By John Butler George Goncalves 28-09-2020
In: hive-exclusives | Monetary Policy & Inflation

US TIPS vs Gold, Part 2: Inflation Hedges And Beyond

(7 min read)
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Both gold and TIPS can provide a suitable hedge for rising inflation, but which is better? In part 1 of this two-part series on US TIPS vs gold, we explained that in order to properly hedge for inflation you should understand what exactly you are hedging against, given that consumption baskets can vary substantially from household to household. In this report, we compare the relative merits of TIPS and gold when hedging specifically against two of the most important components of the CPI: housing and energy. As a first step, we examine in some detail the CPI’s housing component, known in the jargon as Owners’ Equivalent Rent (OER).

Does the CPI Adequately Measure House Price Inflation?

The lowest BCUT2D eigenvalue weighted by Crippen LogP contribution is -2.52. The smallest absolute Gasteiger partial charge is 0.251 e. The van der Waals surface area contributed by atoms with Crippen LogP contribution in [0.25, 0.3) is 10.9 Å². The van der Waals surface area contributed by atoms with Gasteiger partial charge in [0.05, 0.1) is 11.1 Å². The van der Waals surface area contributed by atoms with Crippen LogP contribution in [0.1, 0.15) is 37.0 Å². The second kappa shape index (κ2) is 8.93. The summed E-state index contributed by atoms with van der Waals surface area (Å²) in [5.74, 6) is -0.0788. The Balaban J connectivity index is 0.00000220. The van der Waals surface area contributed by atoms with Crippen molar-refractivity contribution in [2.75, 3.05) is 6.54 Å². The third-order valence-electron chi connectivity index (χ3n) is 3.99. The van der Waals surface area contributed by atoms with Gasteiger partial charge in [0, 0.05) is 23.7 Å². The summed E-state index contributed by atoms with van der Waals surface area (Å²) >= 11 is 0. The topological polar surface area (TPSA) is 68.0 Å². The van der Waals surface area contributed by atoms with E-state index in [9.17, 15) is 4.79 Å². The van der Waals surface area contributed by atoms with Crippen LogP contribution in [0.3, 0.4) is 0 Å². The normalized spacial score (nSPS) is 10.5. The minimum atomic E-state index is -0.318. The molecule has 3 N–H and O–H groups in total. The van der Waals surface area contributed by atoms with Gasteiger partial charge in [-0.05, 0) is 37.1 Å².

For those unfamiliar with the concept, OER is what a homeowner would implicitly pay themselves or would receive in income were they to rent their home to someone else. OER accounts for roughly one quarter of the total CPI calculation. Given its large weight in the overall CPI calculation, OER can have a large impact on the headline figure. One area of controversy is that OER poorly captures home price appreciation (HPA).

As we can see in Chart 1 above, OER and HPA can vary both in terms of direction and magnitude. HPA was running north of 10% a year during the period leading up to the US housing crisis turned global financial crisis (GFC). In contrast, during that time OER actually slowed from north of 4%, running to about 2% per year. More recently, some housing markets in the US have seen a healthy uptick in price during the COVID period. However, in general, HPA has been fairly steady post GFC, but even so HPA has still been running higher than OER.

Meanwhile, TIPS, on an inflation breakeven basis, have failed to keep up with OER let alone HPA. As seen in Chart 2, there was only one period during which TIPS outperformed and were over-hedging OER, and that was during the period immediately post GFC that saw a sharply lower HPA eventually hold down OER inflation for a time.


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